The Philly restaurant scene is on the rise, and the city is brimming with acclaimed chefs. What were these local stars doing before they got into the culinary world? We took a look at the pre-kitchen careers (and throwback photos) of nine well-known Philadelphia restaurateurs.

Kevin Sbraga

Alternate universe career: Lifeguard

Now: Chef-owner of Sbraga (Center City) and The Fat Ham (University City); winner, Top Chef: Season 7.

Then: Both of Sbraga’s parents were professional bakers, so food has always been part of his life. Early jobs included positions at both McDonald’s and KFC (during high school) and a stint at a hot dog packaging plant. He was also a lifeguard at a local country club. His big break came after graduating from Johnson & Wales University in Miami when Jose Garces hired him to test recipes for a new cookbook and eventually appointed him culinary director of Garces Restaurant Group. He then moved on to a head chef position at Stephen Starr’s Rat’s Restaurant in Hamilton, NJ, before competing on — and winning — the seventh season of Food Network’s Top Chef.

Twitter: @KSbraga

Steven Cook

Alternate universe career: Investment banker

Now: Co-owner CookNSolo restaurants: Zahav (Society Hill), Abe Fisher and Dizengoff (Rittenhouse), Percy Street Barbecue (South Street) and Federal Donuts (multiple locations).

Then: Cook cites growing up watching Family Ties and being enamored with Michael J. Fox’s character as the reason he checked off “business” when deciding what he wanted to study at Penn (the other options were nursing, engineering or liberal arts). After graduating from Wharton undergrad, he took an investment banking job on Wall Street. Though he worked in a small firm that was less cutthroat than most, he knew it wasn’t where he wanted to spend the rest of his life: “From day one in my little cubicle, I had a sinking feeling.” It took him six years to figure out what he wanted to do, but he eventually enrolled in night classes at the French Culinary Institute and left the world of finance. He left NYC and moved to Philly in 2001, where he cooked at Twenty Manning and Salt before re-opening a languishing, six-months-vacant Marigold Kitchen in West Philly. After a year behind the line, he decided to hire a chef. Serendipitously, that was the same time Michael Solomonov happened to be looking for a new position. After starting to work together in 2005, two hit it off and became partners, and they’ve never looked back.

Twitter: @cooknsolo

Michael Solomonov

Alternate universe career: Surfer

Now: Co-owner CookNSolo restaurants: Zahav (Society Hill), Abe Fisher and Dizengoff (Rittenhouse), Percy Street Barbecue (South Street) and Federal Donuts (multiple locations).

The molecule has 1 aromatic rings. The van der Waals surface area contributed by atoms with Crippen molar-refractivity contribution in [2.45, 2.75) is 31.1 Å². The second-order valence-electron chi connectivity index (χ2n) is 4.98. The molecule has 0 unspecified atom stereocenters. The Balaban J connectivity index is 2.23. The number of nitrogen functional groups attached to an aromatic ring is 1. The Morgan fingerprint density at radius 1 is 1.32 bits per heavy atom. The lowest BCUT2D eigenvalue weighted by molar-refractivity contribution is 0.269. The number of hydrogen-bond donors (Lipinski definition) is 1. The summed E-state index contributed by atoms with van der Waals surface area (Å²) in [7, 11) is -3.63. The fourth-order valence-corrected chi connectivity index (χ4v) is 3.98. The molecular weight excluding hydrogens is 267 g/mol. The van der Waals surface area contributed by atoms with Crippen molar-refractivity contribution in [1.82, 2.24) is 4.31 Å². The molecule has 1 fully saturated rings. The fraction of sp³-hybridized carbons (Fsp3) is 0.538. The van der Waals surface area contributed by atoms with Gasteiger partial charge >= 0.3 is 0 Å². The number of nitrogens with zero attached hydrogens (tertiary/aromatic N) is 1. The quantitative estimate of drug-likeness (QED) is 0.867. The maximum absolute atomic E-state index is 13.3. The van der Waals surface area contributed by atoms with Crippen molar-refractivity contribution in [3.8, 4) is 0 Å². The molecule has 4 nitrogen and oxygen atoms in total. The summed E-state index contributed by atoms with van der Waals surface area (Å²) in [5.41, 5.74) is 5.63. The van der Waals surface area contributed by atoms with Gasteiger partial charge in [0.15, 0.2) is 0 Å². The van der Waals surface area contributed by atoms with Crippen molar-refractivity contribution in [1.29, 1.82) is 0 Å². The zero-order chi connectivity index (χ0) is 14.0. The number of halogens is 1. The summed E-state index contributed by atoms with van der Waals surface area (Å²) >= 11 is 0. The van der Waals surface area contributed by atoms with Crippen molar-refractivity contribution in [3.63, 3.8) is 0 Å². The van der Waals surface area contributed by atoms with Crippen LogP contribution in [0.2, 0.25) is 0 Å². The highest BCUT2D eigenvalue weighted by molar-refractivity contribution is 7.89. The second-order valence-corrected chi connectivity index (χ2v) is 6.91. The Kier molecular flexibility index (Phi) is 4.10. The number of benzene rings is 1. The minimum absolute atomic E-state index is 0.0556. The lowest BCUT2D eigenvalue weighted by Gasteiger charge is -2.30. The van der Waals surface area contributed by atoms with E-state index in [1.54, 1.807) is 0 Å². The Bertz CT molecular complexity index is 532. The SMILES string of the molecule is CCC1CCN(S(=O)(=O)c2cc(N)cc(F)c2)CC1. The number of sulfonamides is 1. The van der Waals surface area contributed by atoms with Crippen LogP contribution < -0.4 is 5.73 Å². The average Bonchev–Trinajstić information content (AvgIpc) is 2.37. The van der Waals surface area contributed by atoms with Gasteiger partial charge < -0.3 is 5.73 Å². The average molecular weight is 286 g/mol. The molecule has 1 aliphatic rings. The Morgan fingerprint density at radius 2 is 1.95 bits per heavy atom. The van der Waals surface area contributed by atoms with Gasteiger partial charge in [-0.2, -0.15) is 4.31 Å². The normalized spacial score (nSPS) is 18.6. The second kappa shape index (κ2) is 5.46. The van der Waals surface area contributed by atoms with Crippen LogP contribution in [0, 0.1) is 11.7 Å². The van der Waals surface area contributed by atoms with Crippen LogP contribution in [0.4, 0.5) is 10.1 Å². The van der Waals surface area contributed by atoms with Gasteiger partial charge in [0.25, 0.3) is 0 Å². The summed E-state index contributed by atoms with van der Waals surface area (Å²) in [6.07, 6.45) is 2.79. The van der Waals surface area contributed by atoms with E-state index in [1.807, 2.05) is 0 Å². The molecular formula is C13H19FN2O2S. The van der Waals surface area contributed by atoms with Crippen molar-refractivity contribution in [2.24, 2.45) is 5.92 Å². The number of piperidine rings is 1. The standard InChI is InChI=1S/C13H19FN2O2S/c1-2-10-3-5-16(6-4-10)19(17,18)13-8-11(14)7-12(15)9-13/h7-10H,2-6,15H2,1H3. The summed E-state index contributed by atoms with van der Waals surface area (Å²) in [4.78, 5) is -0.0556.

Then: Born in Tel Aviv but raised in Pittsburgh, Solomonov’s Hebrew wasn’t that great. When he found himself back in Israel after a few semesters at the University of Vermont, he looked for a job that wouldn’t require a lot of verbal communication. He found it at a bakery, and became enamored with cooking. He moved back to the U.S. to attend culinary school in Florida, and then came north to Philly, where he found work at Neil Stein’s Striped Bass. He was then hired as sous-chef at Vetri, where he stayed for two years (without any other restaurants to his name back then, Marc Vetri had a policy of a two-year limit for his sous). Solomonov went searching for a new position, and found it at Steven Cook’s Marigold Kitchen. (See above.)

Rich Landau

Alternate universe career: Golf course superintendent

Now: Chef-owner of Vedge (Wash West) and V Street (Rittenhouse), along with wife Kate Jacoby.

Then: Now renowned for his vegetable cuisine, there wasn’t one defining point when Landau became vegan — it was a progression. He gave up red meat in his teens, and then slowly cut out chicken, fish and dairy. Still, he didn’t really consider going into cooking right away. After pissing off his parents by deciding to skip college, he fell into golf course landscaping. At age 19, he was promoted to supervisor of an NJ golf course, and even though he loved the job, the early morning hours were killing his social life. So instead he went to bartending school and got a job at the Adams Mark hotel in Philly. At his next job, at Sonoma in Manayunk, he started spending time in the kitchen and decided he would open a lunch cart. A few days before he bought the actual cart, he ran into space inside a health food store in Willow Grove, and decided to open there instead. He launched Horizons Cafe in 1994, and fell in love with Jacoby when she applied for a job there in 2001. In 2006, they moved Horizons to Philadelphia (where Nomad Pizza is now), and ran that through 2011.

Twitter: @vedgerestaurant

Michael Schulson